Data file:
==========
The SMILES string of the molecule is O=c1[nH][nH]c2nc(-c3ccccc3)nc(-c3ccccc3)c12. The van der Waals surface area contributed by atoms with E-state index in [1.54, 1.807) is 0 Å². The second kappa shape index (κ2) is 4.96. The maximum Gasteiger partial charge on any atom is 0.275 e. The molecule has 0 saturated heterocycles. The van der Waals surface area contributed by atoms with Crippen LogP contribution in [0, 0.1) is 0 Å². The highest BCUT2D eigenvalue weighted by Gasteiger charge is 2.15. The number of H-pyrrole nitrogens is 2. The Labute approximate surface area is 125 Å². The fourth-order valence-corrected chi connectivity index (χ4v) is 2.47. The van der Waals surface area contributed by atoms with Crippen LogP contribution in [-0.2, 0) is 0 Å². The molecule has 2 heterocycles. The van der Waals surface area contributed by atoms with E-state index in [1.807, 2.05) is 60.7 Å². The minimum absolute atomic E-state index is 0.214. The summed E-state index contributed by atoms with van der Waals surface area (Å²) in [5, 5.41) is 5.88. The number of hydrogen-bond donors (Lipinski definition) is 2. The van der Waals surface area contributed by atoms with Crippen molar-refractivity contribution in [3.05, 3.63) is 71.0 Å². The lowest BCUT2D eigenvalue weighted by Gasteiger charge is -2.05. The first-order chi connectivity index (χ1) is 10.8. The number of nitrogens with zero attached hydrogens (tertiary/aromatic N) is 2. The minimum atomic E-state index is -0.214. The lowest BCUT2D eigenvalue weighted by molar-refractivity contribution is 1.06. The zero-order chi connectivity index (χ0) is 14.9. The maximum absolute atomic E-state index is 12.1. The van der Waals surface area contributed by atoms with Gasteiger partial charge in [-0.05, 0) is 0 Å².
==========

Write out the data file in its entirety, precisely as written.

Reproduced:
The SMILES string of the molecule is O=c1[nH][nH]c2nc(-c3ccccc3)nc(-c3ccccc3)c12. The van der Waals surface area contributed by atoms with E-state index in [1.54, 1.807) is 0 Å². The second kappa shape index (κ2) is 4.96. The maximum Gasteiger partial charge on any atom is 0.275 e. The molecule has 0 saturated heterocycles. The van der Waals surface area contributed by atoms with Crippen LogP contribution in [0, 0.1) is 0 Å². The highest BCUT2D eigenvalue weighted by Gasteiger charge is 2.15. The number of H-pyrrole nitrogens is 2. The Labute approximate surface area is 125 Å². The fourth-order valence-corrected chi connectivity index (χ4v) is 2.47. The van der Waals surface area contributed by atoms with Crippen LogP contribution in [-0.2, 0) is 0 Å². The molecule has 2 heterocycles. The van der Waals surface area contributed by atoms with E-state index in [1.807, 2.05) is 60.7 Å². The minimum absolute atomic E-state index is 0.214. The summed E-state index contributed by atoms with van der Waals surface area (Å²) in [5, 5.41) is 5.88. The number of hydrogen-bond donors (Lipinski definition) is 2. The van der Waals surface area contributed by atoms with Crippen molar-refractivity contribution in [3.05, 3.63) is 71.0 Å². The lowest BCUT2D eigenvalue weighted by Gasteiger charge is -2.05. The first-order chi connectivity index (χ1) is 10.8. The number of nitrogens with zero attached hydrogens (tertiary/aromatic N) is 2. The minimum atomic E-state index is -0.214. The lowest BCUT2D eigenvalue weighted by molar-refractivity contribution is 1.06. The zero-order chi connectivity index (χ0) is 14.9. The maximum absolute atomic E-state index is 12.1. The van der Waals surface area contributed by atoms with Gasteiger partial charge in [-0.05, 0) is 0 Å².